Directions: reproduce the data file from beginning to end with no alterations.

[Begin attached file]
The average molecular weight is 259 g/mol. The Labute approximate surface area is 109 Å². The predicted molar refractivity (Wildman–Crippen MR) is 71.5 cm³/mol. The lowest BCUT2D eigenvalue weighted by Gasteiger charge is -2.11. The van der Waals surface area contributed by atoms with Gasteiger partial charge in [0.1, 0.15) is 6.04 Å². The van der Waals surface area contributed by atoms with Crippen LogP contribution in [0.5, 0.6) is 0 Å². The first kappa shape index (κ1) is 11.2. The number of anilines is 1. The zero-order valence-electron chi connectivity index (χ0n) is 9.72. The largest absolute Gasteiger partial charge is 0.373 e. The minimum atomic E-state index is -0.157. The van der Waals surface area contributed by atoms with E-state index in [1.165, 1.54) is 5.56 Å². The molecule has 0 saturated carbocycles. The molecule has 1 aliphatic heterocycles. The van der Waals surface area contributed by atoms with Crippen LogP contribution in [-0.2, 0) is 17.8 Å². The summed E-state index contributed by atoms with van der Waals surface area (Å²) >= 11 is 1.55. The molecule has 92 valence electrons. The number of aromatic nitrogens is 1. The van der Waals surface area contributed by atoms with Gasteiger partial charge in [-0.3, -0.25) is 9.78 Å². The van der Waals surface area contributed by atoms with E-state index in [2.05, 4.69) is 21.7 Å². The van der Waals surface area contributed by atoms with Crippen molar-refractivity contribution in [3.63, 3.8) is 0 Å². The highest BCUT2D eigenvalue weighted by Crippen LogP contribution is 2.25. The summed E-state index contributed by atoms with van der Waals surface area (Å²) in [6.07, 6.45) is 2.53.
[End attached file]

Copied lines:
The average molecular weight is 259 g/mol. The Labute approximate surface area is 109 Å². The predicted molar refractivity (Wildman–Crippen MR) is 71.5 cm³/mol. The lowest BCUT2D eigenvalue weighted by Gasteiger charge is -2.11. The van der Waals surface area contributed by atoms with Gasteiger partial charge in [0.1, 0.15) is 6.04 Å². The van der Waals surface area contributed by atoms with Crippen LogP contribution in [0.5, 0.6) is 0 Å². The first kappa shape index (κ1) is 11.2. The number of anilines is 1. The zero-order valence-electron chi connectivity index (χ0n) is 9.72. The largest absolute Gasteiger partial charge is 0.373 e. The minimum atomic E-state index is -0.157. The van der Waals surface area contributed by atoms with E-state index in [1.165, 1.54) is 5.56 Å². The molecule has 0 saturated carbocycles. The molecule has 1 aliphatic heterocycles. The van der Waals surface area contributed by atoms with Crippen LogP contribution in [-0.2, 0) is 17.8 Å². The summed E-state index contributed by atoms with van der Waals surface area (Å²) >= 11 is 1.55. The molecule has 92 valence electrons. The number of aromatic nitrogens is 1. The van der Waals surface area contributed by atoms with Gasteiger partial charge in [-0.3, -0.25) is 9.78 Å². The van der Waals surface area contributed by atoms with E-state index in [2.05, 4.69) is 21.7 Å². The van der Waals surface area contributed by atoms with Crippen molar-refractivity contribution in [3.63, 3.8) is 0 Å². The highest BCUT2D eigenvalue weighted by Crippen LogP contribution is 2.25. The summed E-state index contributed by atoms with van der Waals surface area (Å²) in [6.07, 6.45) is 2.53.